arrow-down arrow-to-left arrow-to-right arrow-up bc-left check delete download facebook google-plus home map menu print search smiling three-lines top-left twitter youtube
March 2017

Study Tips for Students Who Aren’t Great At Studying

Advice for foreign language students who face difficulties

Studying is hard work. Many of us would rather go out with friends, relax or play video games instead of studying, especially after work or when we’re tired. Even the most diligent linguistic scholar has moments when he or she simply wants to take a break.

As we all know, studying a language is not a once-a-week affair; it takes regular, daily study to improve one’s skill in a new language. This consistency requires a routine, something that may be hard to implement for many of us who have already busy lives and full schedules. Furthermore, many students have issues with particular modes of study. Diligence aside, many find reading textbooks incredibly boring, the idea of flashcards causing some to cringe.

Today we’ll take a look at study tips for students who have trouble with studying.

Identify your study preferences

Before creating a study routine, identify your strengths and weaknesses. Think about what you liked and what you disliked about past language studies. Distinguishing what bores you from what excites you is an invaluable exercise in determining your preferred method of study. For example, if you find reading incredibly boring, there may be a low chance that you’ll keep it up daily if that is your main mode of study. Consider instead a method that is more preferable, such as watching films or listening to podcasts. The idea behind identifying your study preferences is to ensure you develop a study system that you’ll head back to every day. Additionally, if you tend to be too exhausted at the end of the day, opt to study when your mind is fresh in the morning. Simple decisions such as these can totally revolutionise the quality of your studies.

Create your ritual

Once you’ve identified your study preferences, you should create your study ritual. This should be a well-rounded study routine that can ultimately help you improve comprehension and vocabulary. Discovering which method (reading, listening, watching, talking, etc.) works for you is personal preference. The ritual should be an easily executable and fun routine. For example, if you prefer to study by watching films, you could watch a portion of a film each day, rather than one film per day which would not be very sustainable (it would take too much time each day and you’d eventually run out of films). For such a student, opting for television shows might be better. In other words, it should take no time finding material and resources to study with, so you can dive right in.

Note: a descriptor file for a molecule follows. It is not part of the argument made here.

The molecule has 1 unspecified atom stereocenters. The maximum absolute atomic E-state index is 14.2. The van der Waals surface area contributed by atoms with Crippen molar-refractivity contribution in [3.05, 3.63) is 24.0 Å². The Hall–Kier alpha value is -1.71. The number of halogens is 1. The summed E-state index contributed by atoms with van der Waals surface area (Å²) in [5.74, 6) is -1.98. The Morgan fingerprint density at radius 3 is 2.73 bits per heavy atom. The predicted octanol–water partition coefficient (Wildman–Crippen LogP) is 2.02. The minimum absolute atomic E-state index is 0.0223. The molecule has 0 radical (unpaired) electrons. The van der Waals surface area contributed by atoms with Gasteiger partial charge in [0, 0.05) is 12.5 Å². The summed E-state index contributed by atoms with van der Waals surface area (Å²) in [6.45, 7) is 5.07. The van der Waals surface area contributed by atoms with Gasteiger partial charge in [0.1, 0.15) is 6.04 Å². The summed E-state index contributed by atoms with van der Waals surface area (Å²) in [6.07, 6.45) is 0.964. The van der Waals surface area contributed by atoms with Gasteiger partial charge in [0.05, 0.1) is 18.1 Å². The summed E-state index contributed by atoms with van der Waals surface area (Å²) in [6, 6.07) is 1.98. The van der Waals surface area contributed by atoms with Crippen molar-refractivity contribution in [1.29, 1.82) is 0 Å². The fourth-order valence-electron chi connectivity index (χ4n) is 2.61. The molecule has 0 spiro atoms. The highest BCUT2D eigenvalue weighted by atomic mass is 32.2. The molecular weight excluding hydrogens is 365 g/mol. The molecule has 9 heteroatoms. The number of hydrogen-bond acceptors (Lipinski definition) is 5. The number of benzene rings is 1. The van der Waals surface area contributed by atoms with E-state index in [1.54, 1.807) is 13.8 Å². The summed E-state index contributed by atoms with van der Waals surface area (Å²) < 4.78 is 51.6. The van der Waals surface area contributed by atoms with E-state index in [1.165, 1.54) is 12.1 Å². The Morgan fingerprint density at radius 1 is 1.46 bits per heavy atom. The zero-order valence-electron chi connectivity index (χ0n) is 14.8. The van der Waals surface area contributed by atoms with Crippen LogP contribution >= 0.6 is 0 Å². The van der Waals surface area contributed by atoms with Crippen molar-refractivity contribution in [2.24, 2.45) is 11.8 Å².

Make study your sanctuary

One good method for ensuring daily study is to turn studying into something of a sanctuary from life’s stresses. You should, in other words, make learning not only fun but relaxing. You could turn listening to a podcast into an excuse to get away from the computer and shutting out other stimuli. This would turn studying into a respite from work, changing the labor of learning into something of a small mental vacation. Changing the perception of studying from a laborious task to something that promotes peace can help develop a subconscious want to study more regularly.

Have fun

This tip can’t be repeated enough: studying works best when we turn it into something fun. The more we enjoy the process of learning a foreign language, the better and more often we study. Ditch the textbook for language games, or simply go out more often with a friend who speaks your target language.

What are your tips for overcoming study difficulties? Let us know your thoughts on our Facebook Page, and be sure to “like” TELC English for more articles on language and study tips!

Picture (c) Fotolia, Henry Schmitt

Share: